Five Shriners Hospitals for Children Alumni Reaching for Gold in Sochi
Adaptive Sports Clinics that Challenge Patients to Accept No Limits Are Part of the Kid-Centric Healing Process at Shriners Hospitals for Children
TAMPA, Fla., Jan. 24, 2014 Shriners Hospitals for Children® proudly celebrates the achievements of five current and former patients competing to qualify for the 2014 Paralympic Games in Sochi, Russia, March 7 - 16, 2014. These inspirational athletes are competing to join the U.S. Paralympic Team in the sports of sled hockey, downhill skiing and snowboarding.
Most of these Paralympic hopefuls were introduced to their sport and got their first taste for athletic competition through a Shriners Hospitals for Children adaptive sports clinic. These educational programs are designed to encourage patients to adopt a "no limits" philosophy and to introduce them to sports they might not otherwise have a chance to participate. Shriners Hospitals for Children started one of the first U.S. sled hockey teams in Erie, Pa. and soon followed with six more teams in the Northeast. Additionally, Shriners Hospitals for Children hosts adaptive sports clinics and camps throughout the year at many of its 22 facilities in the U.S., Canada and Mexico.
For more than 90 years, Shriners Hospitals for Children has transformed the lives of children around the world through innovative pediatric specialty care, world-class research and outstanding medical education. Shriners Hospitals for Children provides all aspects of treatment, including surgery, rehabilitation and psychological support for children with orthopaedic conditions, spinal cord injuries, burns and cleft lip and palate. All care and services are provided regardless of the family's ability to pay.
"Everyday Shriners Hospitals for Children sends Love to the Rescue® by encouraging patients to accept no limits throughout their healing process," said John Cinotto, Chairman of the Board of Directors of Shriners Hospitals for Children. "Our adaptive sports and camps across the country help maximize a patient's mobility, teach strength and endurance and renew a child's self-confidence. It's just another example of how we treat the whole child and believe the healing process extends beyond the four walls of our hospitals."
Meet the Shriners Hospitals for Children athletes:
Heidi Jo Duce, 23, snowboards with a prosthetic leg. Duce was born without a fibula and most of the bones in her right ankle and foot; she has been a patient at Shriners Hospitals for Children - Salt Lake City. Duce learned to snowboard by attending Shriners Hospitals for Children - Salt Lake's Un-Limb-ited Amputee Camp at the age of 11. It was her physical therapist from Shriners Hospitals for Children who introduced her to the sport. Heidi's first competitive race was in January 2013. She is currently ranked in the top 3 in the country for the sport. This year will be the first time snowboarding will be a part of the Paralympic games.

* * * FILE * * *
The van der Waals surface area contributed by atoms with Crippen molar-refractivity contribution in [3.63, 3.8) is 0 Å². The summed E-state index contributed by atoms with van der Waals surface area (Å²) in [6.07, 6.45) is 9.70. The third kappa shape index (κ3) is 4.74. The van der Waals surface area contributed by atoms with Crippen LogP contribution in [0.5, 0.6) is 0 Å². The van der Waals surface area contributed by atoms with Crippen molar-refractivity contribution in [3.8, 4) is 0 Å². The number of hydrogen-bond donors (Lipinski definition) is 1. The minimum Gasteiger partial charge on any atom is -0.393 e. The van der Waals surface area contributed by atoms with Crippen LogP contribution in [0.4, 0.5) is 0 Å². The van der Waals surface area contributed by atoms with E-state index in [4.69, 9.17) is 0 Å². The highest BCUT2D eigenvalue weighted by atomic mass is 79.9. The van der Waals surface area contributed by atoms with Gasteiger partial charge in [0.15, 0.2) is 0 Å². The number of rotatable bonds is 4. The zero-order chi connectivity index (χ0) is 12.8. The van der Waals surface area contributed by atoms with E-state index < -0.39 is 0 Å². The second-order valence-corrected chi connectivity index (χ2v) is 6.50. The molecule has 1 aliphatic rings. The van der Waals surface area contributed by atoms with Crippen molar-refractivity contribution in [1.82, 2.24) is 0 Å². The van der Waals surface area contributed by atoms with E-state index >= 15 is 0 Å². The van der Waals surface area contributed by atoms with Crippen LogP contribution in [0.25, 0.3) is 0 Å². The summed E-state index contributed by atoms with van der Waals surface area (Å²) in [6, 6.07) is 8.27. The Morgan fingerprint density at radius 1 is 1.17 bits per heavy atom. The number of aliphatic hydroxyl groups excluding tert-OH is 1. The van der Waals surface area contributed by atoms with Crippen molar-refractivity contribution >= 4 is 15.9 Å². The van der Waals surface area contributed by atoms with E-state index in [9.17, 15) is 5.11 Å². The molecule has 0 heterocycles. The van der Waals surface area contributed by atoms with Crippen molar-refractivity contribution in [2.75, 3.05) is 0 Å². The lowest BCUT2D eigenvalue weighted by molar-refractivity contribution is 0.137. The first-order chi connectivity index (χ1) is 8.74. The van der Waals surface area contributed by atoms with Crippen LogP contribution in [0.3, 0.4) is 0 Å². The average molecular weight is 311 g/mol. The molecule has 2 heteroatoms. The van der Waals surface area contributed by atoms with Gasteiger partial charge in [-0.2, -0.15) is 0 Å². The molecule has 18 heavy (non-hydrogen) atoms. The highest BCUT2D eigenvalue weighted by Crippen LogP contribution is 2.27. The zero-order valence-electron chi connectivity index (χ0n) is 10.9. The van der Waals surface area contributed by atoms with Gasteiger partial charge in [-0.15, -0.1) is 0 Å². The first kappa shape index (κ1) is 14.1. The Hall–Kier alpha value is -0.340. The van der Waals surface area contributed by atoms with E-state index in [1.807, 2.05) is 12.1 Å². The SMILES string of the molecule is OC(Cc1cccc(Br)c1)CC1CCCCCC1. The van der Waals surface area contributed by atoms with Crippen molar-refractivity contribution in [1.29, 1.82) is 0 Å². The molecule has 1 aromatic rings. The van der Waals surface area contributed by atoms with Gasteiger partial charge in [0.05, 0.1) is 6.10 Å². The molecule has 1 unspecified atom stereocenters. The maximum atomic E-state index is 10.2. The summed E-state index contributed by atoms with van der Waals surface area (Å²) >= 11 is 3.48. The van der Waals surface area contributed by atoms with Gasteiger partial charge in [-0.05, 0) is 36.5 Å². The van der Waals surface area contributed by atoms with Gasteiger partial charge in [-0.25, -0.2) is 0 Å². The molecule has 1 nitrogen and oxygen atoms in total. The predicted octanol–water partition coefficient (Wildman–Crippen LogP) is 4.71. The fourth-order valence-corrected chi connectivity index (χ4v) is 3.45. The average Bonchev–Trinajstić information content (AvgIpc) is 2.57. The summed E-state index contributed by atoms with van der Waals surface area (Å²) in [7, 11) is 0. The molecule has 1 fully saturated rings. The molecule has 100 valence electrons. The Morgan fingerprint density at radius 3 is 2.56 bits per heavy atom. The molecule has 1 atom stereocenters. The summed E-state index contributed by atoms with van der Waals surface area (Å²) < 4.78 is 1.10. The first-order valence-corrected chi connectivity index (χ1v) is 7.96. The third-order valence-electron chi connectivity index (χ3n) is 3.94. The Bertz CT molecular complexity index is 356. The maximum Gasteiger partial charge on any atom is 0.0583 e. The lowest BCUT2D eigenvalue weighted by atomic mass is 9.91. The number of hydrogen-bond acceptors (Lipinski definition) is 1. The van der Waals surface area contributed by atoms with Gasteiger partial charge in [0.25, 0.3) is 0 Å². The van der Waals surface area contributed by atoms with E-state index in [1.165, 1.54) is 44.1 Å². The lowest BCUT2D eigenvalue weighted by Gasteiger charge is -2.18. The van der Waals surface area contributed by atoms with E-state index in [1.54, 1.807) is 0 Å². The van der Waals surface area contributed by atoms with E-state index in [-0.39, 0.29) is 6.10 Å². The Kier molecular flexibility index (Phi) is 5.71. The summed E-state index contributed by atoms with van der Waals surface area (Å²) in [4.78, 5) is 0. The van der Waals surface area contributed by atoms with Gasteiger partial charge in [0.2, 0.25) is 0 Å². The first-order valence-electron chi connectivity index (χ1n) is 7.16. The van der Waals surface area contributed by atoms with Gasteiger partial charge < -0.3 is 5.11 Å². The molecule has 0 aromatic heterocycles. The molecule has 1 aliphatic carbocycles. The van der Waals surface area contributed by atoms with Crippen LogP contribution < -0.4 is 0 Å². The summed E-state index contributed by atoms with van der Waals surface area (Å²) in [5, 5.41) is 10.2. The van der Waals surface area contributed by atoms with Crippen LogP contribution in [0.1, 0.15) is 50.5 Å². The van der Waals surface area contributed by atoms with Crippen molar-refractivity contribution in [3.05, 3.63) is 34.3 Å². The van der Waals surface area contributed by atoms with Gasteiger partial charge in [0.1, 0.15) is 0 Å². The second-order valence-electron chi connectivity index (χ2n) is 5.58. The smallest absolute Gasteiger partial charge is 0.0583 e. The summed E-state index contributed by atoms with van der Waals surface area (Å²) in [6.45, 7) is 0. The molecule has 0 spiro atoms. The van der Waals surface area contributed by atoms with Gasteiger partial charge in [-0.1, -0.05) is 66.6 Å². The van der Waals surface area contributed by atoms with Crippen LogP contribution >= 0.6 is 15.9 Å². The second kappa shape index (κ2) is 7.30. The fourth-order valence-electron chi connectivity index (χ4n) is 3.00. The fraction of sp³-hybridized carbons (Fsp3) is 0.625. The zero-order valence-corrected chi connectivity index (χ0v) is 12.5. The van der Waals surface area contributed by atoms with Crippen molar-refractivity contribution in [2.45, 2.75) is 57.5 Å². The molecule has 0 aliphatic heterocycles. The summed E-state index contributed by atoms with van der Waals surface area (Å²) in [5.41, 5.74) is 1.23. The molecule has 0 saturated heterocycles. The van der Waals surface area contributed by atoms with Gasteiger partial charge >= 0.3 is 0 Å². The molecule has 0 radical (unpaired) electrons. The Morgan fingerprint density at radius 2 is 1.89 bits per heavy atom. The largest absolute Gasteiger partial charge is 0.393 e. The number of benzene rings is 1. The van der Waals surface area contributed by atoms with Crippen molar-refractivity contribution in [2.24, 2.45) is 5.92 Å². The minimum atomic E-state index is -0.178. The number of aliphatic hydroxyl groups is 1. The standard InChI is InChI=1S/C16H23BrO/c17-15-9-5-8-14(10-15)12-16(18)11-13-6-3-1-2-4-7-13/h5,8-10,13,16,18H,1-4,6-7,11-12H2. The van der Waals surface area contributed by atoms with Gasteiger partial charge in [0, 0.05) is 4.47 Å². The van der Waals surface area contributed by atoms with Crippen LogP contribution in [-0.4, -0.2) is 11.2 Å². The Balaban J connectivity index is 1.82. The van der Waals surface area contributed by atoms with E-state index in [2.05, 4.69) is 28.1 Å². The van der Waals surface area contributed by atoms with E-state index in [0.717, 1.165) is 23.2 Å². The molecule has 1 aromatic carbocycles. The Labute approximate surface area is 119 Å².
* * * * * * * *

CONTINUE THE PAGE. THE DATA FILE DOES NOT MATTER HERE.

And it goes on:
Dan McCoy, 19, is a former Shriners Hospitals for Children - Erie patient who was introduced to sled hockey at the age of 5. Dan has been playing sled hockey for 14 years and has been a member of the US National Sled Hockey Team for 3 years. He helped Team USA win a gold medal in the 2012 International Paralympic Committee Ice Sledge World Championship in Hamar Norway as well as in the 2012 World Sledge Hockey Challenge in Calgary Alberta CAN.
Joe Dertinger, 18, the men's Junior National Champion, is competing to qualify in downhill skiing. Dertinger is a patient at Shriners Hospitals for Children - Twin Cities and skis with an adaptive prosthetic leg. Dertinger has been named the Fastest Skier with a Disability in the U.S. under the age of 18. He started skiing at age five and has had thirty prostheses in his life all built by Shriners Hospitals for Children.
Nicole Roundy, 27, also snowboards with a prosthetic leg and was a patient at Shriners Hospitals for Children - Salt Lake City. At age 8, Nicole was diagnosed with Osteogenic Sarcoma, a form of bone cancer. Later that year she lost her right leg above the knee. Nicole returned to the slopes in 2004 as an adaptive snowboarder. Her first team was with able-bodied athletes who pushed her to be the competitor she is today.
Andrew Haraghey, 18, a downhill skier with Cerebral Palsy began skiing at the age of 7. Due to his cerebral palsy, walking and running were challenging but skiing gave him freedom. During the 2012-13 ski season he began training during the summer with a trip to Mount Hood, OR to ski the glacier. Haraghey is treated at Shriners Hospitals for Children - Springfield.
To learn more about these inspiring athletes, please visit www.ShrinersHospitalsforChildren.org/athletes.
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